PF: In which areas of the treatment of cancer and its symptoms is CAM of direct benefit?
EE: There are now a great many websites on CAM. Many promote “alternative cancer cures”, using shark cartilage, mistletoe and Essiac, for example, for which there is no good evidence of a benefit.
Generally speaking, CAM will never offer a cure for cancer. If this or that therapy were to show promise, it would be adopted by conventional oncological research without hesitation. If, after adequate testing, it proved to be effective, it would be a conventional treatment, not a CAM. In this sense, an alternative cancer cure is a contradiction in terms.
This kind of statement upsets many CAM enthusiasts, who conclude that I negate the value of CAM for cancer. However, this is not true. I have always said that CAM can be most valuable in palliative/supportive cancer care. Aromatherapy, massage therapy, acupuncture and other treatments may well improve the quality of life of cancer patients. This is important, but it is also important to say very clearly that all alternative cancer cures are quackery and therefore a danger to cancer patients.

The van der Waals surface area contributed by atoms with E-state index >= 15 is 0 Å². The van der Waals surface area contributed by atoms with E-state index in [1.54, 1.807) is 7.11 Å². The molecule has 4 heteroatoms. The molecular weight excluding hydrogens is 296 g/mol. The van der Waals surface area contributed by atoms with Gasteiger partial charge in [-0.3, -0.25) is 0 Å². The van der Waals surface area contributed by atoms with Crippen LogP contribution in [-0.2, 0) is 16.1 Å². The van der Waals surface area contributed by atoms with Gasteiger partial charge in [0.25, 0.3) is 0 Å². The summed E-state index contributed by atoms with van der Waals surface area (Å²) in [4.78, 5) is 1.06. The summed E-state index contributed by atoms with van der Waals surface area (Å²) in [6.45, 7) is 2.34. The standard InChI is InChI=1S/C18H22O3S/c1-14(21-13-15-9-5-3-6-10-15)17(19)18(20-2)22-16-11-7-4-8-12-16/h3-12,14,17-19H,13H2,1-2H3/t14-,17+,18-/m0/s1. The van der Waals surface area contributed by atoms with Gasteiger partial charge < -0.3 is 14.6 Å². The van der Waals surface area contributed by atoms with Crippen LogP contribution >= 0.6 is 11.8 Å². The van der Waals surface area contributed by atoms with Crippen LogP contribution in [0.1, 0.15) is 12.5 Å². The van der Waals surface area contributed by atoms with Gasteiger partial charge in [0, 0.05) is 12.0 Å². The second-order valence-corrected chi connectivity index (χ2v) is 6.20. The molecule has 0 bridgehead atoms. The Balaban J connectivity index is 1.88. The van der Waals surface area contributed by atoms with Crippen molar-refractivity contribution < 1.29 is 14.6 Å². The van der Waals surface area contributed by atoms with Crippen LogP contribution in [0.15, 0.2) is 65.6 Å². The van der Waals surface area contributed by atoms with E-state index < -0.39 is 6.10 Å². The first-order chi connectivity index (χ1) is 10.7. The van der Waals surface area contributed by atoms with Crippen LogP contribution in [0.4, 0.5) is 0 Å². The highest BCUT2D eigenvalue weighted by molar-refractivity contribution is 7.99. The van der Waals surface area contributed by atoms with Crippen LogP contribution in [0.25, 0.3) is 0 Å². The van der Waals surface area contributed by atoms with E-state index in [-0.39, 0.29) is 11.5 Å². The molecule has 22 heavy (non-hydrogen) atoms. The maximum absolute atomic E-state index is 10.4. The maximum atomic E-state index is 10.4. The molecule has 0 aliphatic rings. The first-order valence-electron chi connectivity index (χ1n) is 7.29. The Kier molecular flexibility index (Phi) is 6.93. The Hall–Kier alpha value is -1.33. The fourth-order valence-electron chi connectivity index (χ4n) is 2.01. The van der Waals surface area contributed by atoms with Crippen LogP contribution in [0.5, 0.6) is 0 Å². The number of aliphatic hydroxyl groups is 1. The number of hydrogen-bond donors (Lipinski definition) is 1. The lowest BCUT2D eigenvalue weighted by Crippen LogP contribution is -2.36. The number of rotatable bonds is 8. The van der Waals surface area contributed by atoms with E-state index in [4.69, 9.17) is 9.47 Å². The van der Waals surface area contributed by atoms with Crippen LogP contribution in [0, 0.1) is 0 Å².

PF: How satisfactory is CAM in cancer care, and how much does its quality vary?
EE: Depending on which survey you want to believe, 30–100% of cancer patients try some form of CAM. Is this satisfactory? In the light of the previous answer, this might be a cause for concern.
PF: In what cases can the placebo effect be positive, and in what scenarios can it be negative?
EE: Few things are as misunderstood in medicine as the placebo effect. Much of what we think is a placebo effect may be something else entirely: regression towards the mean or the result of positive practitioner-patient reactions, for example.
True placebo effects can be very positive for patients. This fact is sometimes used to justify the use of a CAM intervention that has no specific effects at all, such as spiritual healing. In such a case, it is important to realise that we don’t need a placebo to generate a placebo effect. Every therapy potentially comes with the free bonus of a placebo effect. Clinicians should be aware of this and should maximise the placebo effect with every treatment they administer.
We should not require spiritual healers to generate placebo effects. Oncologists should be able to do this – crucially with the added benefit of the specific effects of their treatments.
PF: Does more need to be done to educate and inform the public and the medical profession about the benefits of CAM in cancer care?